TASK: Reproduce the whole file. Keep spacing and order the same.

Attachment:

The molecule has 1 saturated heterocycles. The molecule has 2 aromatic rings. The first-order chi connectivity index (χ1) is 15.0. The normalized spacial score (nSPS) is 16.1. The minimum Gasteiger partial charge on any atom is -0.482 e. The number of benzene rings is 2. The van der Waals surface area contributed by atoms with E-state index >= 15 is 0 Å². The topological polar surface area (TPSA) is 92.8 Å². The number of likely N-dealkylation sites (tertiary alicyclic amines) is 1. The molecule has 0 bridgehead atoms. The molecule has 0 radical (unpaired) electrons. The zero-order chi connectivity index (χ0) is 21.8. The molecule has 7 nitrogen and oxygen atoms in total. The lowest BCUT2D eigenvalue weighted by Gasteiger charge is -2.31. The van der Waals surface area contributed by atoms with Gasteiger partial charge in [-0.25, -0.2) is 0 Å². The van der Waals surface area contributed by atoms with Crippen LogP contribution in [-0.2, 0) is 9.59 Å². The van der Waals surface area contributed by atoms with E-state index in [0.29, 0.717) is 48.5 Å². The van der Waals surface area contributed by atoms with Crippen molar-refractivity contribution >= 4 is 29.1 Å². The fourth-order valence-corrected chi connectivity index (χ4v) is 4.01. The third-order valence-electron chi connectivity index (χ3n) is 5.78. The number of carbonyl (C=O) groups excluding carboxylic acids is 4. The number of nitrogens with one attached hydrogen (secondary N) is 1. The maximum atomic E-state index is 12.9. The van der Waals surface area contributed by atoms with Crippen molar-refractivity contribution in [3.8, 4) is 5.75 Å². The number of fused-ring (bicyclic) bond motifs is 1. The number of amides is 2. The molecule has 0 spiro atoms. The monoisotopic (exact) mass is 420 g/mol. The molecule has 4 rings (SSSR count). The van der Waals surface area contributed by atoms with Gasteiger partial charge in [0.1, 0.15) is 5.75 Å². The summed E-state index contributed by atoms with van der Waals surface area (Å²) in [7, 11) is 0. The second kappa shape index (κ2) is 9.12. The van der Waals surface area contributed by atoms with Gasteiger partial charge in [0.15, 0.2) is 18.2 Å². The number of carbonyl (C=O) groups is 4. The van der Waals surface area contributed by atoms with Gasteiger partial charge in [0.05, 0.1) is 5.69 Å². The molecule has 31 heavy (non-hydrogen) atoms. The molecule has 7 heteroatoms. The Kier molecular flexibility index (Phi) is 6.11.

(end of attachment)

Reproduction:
The molecule has 1 saturated heterocycles. The molecule has 2 aromatic rings. The first-order chi connectivity index (χ1) is 15.0. The normalized spacial score (nSPS) is 16.1. The minimum Gasteiger partial charge on any atom is -0.482 e. The number of benzene rings is 2. The van der Waals surface area contributed by atoms with E-state index >= 15 is 0 Å². The topological polar surface area (TPSA) is 92.8 Å². The number of likely N-dealkylation sites (tertiary alicyclic amines) is 1. The molecule has 0 bridgehead atoms. The molecule has 0 radical (unpaired) electrons. The zero-order chi connectivity index (χ0) is 21.8. The molecule has 7 nitrogen and oxygen atoms in total. The lowest BCUT2D eigenvalue weighted by Gasteiger charge is -2.31. The van der Waals surface area contributed by atoms with Gasteiger partial charge in [-0.25, -0.2) is 0 Å². The van der Waals surface area contributed by atoms with Crippen LogP contribution in [-0.2, 0) is 9.59 Å². The van der Waals surface area contributed by atoms with E-state index in [0.29, 0.717) is 48.5 Å². The van der Waals surface area contributed by atoms with Crippen molar-refractivity contribution >= 4 is 29.1 Å². The fourth-order valence-corrected chi connectivity index (χ4v) is 4.01. The third-order valence-electron chi connectivity index (χ3n) is 5.78. The number of carbonyl (C=O) groups excluding carboxylic acids is 4. The number of nitrogens with one attached hydrogen (secondary N) is 1. The maximum atomic E-state index is 12.9. The van der Waals surface area contributed by atoms with Crippen molar-refractivity contribution in [3.8, 4) is 5.75 Å². The number of fused-ring (bicyclic) bond motifs is 1. The number of amides is 2. The molecule has 0 spiro atoms. The monoisotopic (exact) mass is 420 g/mol. The molecule has 4 rings (SSSR count). The van der Waals surface area contributed by atoms with Gasteiger partial charge in [0.1, 0.15) is 5.75 Å². The summed E-state index contributed by atoms with van der Waals surface area (Å²) in [7, 11) is 0. The second kappa shape index (κ2) is 9.12. The van der Waals surface area contributed by atoms with Gasteiger partial charge in [0.15, 0.2) is 18.2 Å². The number of carbonyl (C=O) groups is 4. The van der Waals surface area contributed by atoms with Gasteiger partial charge in [0.05, 0.1) is 5.69 Å². The molecule has 31 heavy (non-hydrogen) atoms. The molecule has 7 heteroatoms. The Kier molecular flexibility index (Phi) is 6.11.